Sep 25, 2015
Dark matter theory is in the news again.
“Stars, hide your fires;
Let not light see my black and deep desires.”
― William Shakespeare, Macbeth, Act 1, Scene 4
Consensus science states that the Big Bang created all matter and energy—including gravity. Every cosmological theory is now based on that core principal. However, astrophysicists believe that something is missing in their gravitational equations: without adding dark matter factors there is not enough gravity in the Universe to account for galaxies bunching together.
As observations seem to indicate, galaxy clusters should have slowed down considerably over the last few billion years and not maintained high velocities, some of which approach 90% of light-speed. Massive clusters should also not be as large as they are so soon after the Big Bang. It is a troublesome anomaly: how did they accrete so much mass so quickly? Adding to the problems of standard gravity-only views of the Universe, more remote galaxies look like they are accelerating as they recede.
Astronomers first postulated cold or exotic forms of matter when they noticed that the stars at the edge of a spiral galaxy were revolving at the same angular speed as stars closer to the center. Newtonian mechanics states that stars farther away from the center should be moving more slowly. Therefore, astronomers assumed that a dark form of matter was imparting extra speed to the stars.
How does gravity bind the edges of galaxies into a disk? Galaxies and galaxy clusters should be denser in their cores and then gradually fade into wispy boundaries, yet many have rims of tightly knit stars and gas. Some have coherent structures like arms or bars. How do galaxies spin so fast without flying apart? The only alternative that is offered is that gravity acts differently as conditions change. No mention of electricity and its powerful fields and forces. Only dark matter is allowed to account for “mysterious” observations.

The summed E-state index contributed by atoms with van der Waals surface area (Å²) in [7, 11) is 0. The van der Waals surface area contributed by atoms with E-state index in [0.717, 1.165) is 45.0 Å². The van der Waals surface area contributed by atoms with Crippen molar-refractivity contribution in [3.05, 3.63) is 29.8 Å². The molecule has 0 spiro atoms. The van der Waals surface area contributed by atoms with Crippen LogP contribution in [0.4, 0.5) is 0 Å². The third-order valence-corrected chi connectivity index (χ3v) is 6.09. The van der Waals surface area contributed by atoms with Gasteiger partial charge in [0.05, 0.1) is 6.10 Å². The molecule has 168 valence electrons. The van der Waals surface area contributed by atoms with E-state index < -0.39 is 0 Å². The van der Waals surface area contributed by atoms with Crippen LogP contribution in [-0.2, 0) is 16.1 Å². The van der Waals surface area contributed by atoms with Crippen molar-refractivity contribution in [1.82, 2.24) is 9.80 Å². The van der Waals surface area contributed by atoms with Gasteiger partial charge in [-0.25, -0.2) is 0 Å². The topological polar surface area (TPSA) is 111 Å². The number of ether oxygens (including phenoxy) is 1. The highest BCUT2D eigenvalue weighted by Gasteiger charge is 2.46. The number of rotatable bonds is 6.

Since dark matter particles are not detectable by standard instruments, and are thought to be rather massive, researchers from the University of Southampton’s Department of Physics and Astronomy propose that an “intermediate” particle might help them understand how to build devices that can detect dark matter.
It was once thought that cold, non-radiating matter (such as burned-out stars or large planets) exerted forces on galactic clusters. Those “normal” but invisible structures were called MAssive Compact Halo Objects (MACHOs). However, years of investigation returned no discoveries. This led researchers to acknowledge that MACHOs are not dark matter candidates.
Weakly Interacting Massive Particles (WIMP) were competing with MACHO theory for years. With the demise of MACHOs, scientists hoped that a subatomic particle might account for the necessary gravitational attraction they say is caused by dark matter.
According to the press release, “… a nanoparticle, suspended in space and exposed directly to the flow of Dark Matter, will be pushed downstream and sensitive monitoring of this particle’s position will reveal information about the nature of this Dark Matter particle, if it exists.”
“Our candidate particle sounds crazy, but currently there seem to be no experiments or observations which could rule it out. Dark Matter is one of the most important unsolved problems in modern physics, and we hope that our suggestion will inspire others to develop detailed particle theory and even experimental tests,” said Dr. James Bateman.
It is a common theme in Picture of the Day articles that anyone familiar with plasma physics knows that plasma makes up 99.99% of the Universe. Perhaps the theoreticians should look to a science that is basic and foundational rather than inventing brand new sciences and arguing about which is more feasible.
In an Electric Universe, moving electric charges drive the galaxies. Laboratory experiments confirm that Birkeland current filaments can create structures that resemble spiral galaxies. Birkeland currents have a longer-range attractive force than gravity—diminishing with the square root of the distance from the current axis—which could account for the anomalous movement of stars as they revolve around the galactic core.
It is the flow of electricity through plasma that initiates what can be observed with space-based telescopes. It is electric charges moving through the cosmos that should be the focus of research. Astronomers should stop fumbling in the dark.